In an unusual (and very popular) audio adaptation of a Disney animated feature, the voice of Cinderella was Snow White and Maleficent was the Wicked Queen…?
DENNIS DAY Tells and Sings the Story of
SNOW WHITE AND THE SEVEN DWARFS
RCA Records Little Nipper Series WY-33 With Book (2 Discs 10” 78 RPM & 45 RPM)
78 RPM Reissue: Y-484 (1954) / 45 RPM EP Reissue: EYA-45 (with Cinderella)
LP Reissue: CAL-1044 (Mono) CAS-1044(e) (Enhanced for Stereo) (1960)
Released in 1949. Producer: Steve Carlin. Musical Direction: Paul Smith. Running Time: 14 minutes.
Performers: Dennis Day (Narrator, Grumpy, Sneezy, Bashful, Prince); Ilene Woods (
CinderellaSnow White); Eleanor Audley (Evil Queen); John Brown (Magic Mirror).
Songs: “I’m Wishing,” “With a Smile and a Song,” “Whistle While You Work,” “Heigh-Ho,” “Someday My Prince Will Come,” “One Song” by Larry Morey, Frank Churchill.
One fine day, the legendary Ilene Woods was making a rare appearance when your humble author approached her with the RCA Camden LP, Dennis Day Tells the Story of Walt Disney’s Snow White and the Seven Dwarfs. She was reaching for the album to sign it when a well-meaning attendant began to halt the proceedings, advising the writer that Ms. Woods was the voice of Cinderella, not Snow White.
“That’s all right,” she smiled as she took the album and happily inscribed the message as seen below. “I did Snow White’s voice for this record.”
Why would one princess voice another? Perhaps because the RCA Victor Little Nipper Series version of Cinderella, which we explored in this Spin was one of the most successful Disney-related recordings of the 20th century and one of the first records made specifically for children to make the Billboard charts. Either RCA decided to follow one Disney princess recording with another, assembling the same personnel in front and behind the microphones each time, or both stories were done in the same or consecutive sessions.
Either way, both RCA Cinderella and Snow White albums feature Ilene Woods as the princesses and Eleanor Audley as the villains—and both were ubiquitous in record departments and music stores, constantly reissued on 78, 45 and 33 1/3 RPM records throughout the vinyl era.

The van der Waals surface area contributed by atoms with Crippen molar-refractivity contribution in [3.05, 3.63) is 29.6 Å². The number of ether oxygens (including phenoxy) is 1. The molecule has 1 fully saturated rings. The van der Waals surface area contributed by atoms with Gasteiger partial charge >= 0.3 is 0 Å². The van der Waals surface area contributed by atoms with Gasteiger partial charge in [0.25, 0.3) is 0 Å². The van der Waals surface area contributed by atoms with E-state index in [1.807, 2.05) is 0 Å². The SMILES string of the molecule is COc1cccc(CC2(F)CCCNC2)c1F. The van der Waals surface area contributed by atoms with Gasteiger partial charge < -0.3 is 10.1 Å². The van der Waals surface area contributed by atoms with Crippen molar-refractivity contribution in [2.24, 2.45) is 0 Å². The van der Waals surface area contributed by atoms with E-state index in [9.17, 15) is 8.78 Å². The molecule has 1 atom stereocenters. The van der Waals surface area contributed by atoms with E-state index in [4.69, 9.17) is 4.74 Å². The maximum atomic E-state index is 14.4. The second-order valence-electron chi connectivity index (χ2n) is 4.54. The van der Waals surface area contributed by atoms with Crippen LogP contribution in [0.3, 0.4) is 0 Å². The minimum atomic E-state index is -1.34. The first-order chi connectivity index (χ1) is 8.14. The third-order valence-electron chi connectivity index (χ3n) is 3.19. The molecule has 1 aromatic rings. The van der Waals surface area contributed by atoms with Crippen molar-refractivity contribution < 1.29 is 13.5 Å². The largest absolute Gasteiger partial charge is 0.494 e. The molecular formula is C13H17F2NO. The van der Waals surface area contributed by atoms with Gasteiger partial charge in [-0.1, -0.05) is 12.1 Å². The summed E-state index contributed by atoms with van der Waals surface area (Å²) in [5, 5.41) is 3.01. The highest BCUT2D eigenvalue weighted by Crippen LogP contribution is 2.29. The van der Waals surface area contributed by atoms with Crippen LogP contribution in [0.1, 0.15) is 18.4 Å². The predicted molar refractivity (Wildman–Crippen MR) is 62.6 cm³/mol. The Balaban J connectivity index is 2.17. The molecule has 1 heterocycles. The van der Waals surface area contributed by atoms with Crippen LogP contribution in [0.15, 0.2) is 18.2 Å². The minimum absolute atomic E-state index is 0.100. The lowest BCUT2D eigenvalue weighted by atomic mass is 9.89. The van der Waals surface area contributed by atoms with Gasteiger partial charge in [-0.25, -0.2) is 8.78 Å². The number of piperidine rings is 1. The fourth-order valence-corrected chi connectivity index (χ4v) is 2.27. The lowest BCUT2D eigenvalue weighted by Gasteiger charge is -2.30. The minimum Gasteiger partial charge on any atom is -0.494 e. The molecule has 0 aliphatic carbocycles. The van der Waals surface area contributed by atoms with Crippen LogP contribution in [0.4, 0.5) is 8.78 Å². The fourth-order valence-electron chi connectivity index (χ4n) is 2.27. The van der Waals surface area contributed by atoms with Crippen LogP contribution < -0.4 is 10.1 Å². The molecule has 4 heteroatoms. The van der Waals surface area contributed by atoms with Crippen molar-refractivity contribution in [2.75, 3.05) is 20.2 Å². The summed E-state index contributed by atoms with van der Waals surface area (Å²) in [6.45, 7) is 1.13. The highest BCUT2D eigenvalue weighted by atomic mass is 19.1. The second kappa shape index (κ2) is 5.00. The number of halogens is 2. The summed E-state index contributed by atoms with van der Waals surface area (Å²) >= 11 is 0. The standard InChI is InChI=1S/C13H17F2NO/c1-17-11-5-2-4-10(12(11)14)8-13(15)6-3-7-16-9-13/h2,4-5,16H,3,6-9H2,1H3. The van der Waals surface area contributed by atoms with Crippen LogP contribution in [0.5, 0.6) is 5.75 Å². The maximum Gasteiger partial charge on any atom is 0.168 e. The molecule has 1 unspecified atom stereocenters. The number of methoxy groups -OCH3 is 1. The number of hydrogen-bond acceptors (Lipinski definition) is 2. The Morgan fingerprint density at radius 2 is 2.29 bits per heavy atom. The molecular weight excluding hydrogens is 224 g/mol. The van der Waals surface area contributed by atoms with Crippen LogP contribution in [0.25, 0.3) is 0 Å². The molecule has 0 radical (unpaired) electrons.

It’s an interesting experience to hear the unmistakably mellow tones of Woods wrap themselves around “I’m Wishing” and “With a Smile and a Song” especially in contrast to Adriana Caselotti in the original—and what a treasure to have both to compare and enjoy, as Woods could probably not have played Snow White otherwise unless it was done on a broadcast such as Lux Radio Theater, where one great actor often took on the iconic role of another and fascinating results ensued.
RCA allows us to hear what the Evil Queen would sound like with the voice of Cinderella’s nasty Stepmother, Eleanor Audley. She gives the Queen a similar aristocratic tone to that of Lady Tremaine (and Oliver Douglas’ mother on TV’s Green Acres), but the Snow White story gives her a little chance to stretch, since the Queen is essentially three roles: the elegant monarch, the old lady and the creepy witch. It’s fascinating to hear Audley doing the second two voices. The old lady is akin to her Madame Leota in The Haunted Mansion in the Disney theme parks, and the shrieking witch is a side we rarely hear from her usually cool, dignified characters.
Jack Benny used to call Dennis Day “that kid.” One of Benny’s most popular radio and TV cast members, Day had a childlike quality that made him ideal in the role of a sympathetic narrator. His talent for vocal versatility allowed him to not only voice several dwarfs but also to use his famous tenor for the Prince. (And of course, Day was well-known to Disney devotees for his vocal narration and voicing in Johnny Appleseed from 1948’s Melody Time). Once again, the short duration of the RCA discs did not allow much space for the “six happy songs,” so only “Someday My Prince Will Come” really gets a complete presentation.
Longtime Disney staff composer Paul Smith, who not only scored animated classics like Pinocchio and live action hits like The Parent Trap but also the wall-to-wall music for the early True-Life Adventures, was conductor for this album. Some characters, like the Evil Queen, have their own theme. Others, like the dwarfs, are represented by sound effect cues. Although the album lists very few credits, because of the strong similarities between this and the RCA Cinderella album, it’s very possible that this background music was composed by Norman Leyden with sound effects by Ray Erlenborn and Arthur Surrence.